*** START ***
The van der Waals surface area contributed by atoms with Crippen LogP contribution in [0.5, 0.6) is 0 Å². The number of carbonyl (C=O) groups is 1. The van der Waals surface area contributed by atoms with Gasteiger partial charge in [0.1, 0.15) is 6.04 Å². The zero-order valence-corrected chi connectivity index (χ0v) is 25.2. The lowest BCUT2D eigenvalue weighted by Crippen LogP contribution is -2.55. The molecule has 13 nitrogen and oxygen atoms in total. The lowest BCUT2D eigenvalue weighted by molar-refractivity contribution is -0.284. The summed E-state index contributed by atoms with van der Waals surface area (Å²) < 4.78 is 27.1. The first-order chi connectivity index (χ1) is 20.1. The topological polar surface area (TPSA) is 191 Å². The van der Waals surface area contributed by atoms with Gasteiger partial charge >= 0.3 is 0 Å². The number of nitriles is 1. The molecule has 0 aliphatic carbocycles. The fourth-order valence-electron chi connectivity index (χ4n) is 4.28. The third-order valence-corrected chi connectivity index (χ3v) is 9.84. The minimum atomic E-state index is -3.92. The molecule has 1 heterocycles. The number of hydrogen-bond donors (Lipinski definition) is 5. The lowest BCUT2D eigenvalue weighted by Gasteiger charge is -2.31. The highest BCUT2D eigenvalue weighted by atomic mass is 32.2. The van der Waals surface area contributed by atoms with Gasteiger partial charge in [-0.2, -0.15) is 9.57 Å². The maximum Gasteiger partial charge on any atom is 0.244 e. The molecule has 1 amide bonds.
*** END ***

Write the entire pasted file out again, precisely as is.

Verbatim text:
The van der Waals surface area contributed by atoms with Crippen LogP contribution in [0.5, 0.6) is 0 Å². The number of carbonyl (C=O) groups is 1. The van der Waals surface area contributed by atoms with Gasteiger partial charge in [0.1, 0.15) is 6.04 Å². The zero-order valence-corrected chi connectivity index (χ0v) is 25.2. The lowest BCUT2D eigenvalue weighted by Crippen LogP contribution is -2.55. The molecule has 13 nitrogen and oxygen atoms in total. The lowest BCUT2D eigenvalue weighted by molar-refractivity contribution is -0.284. The summed E-state index contributed by atoms with van der Waals surface area (Å²) < 4.78 is 27.1. The first-order chi connectivity index (χ1) is 20.1. The topological polar surface area (TPSA) is 191 Å². The van der Waals surface area contributed by atoms with Gasteiger partial charge >= 0.3 is 0 Å². The number of nitriles is 1. The molecule has 0 aliphatic carbocycles. The fourth-order valence-electron chi connectivity index (χ4n) is 4.28. The third-order valence-corrected chi connectivity index (χ3v) is 9.84. The minimum atomic E-state index is -3.92. The molecule has 1 heterocycles. The number of hydrogen-bond donors (Lipinski definition) is 5. The lowest BCUT2D eigenvalue weighted by Gasteiger charge is -2.31. The highest BCUT2D eigenvalue weighted by atomic mass is 32.2. The van der Waals surface area contributed by atoms with Gasteiger partial charge in [-0.2, -0.15) is 9.57 Å². The maximum Gasteiger partial charge on any atom is 0.244 e. The molecule has 1 amide bonds.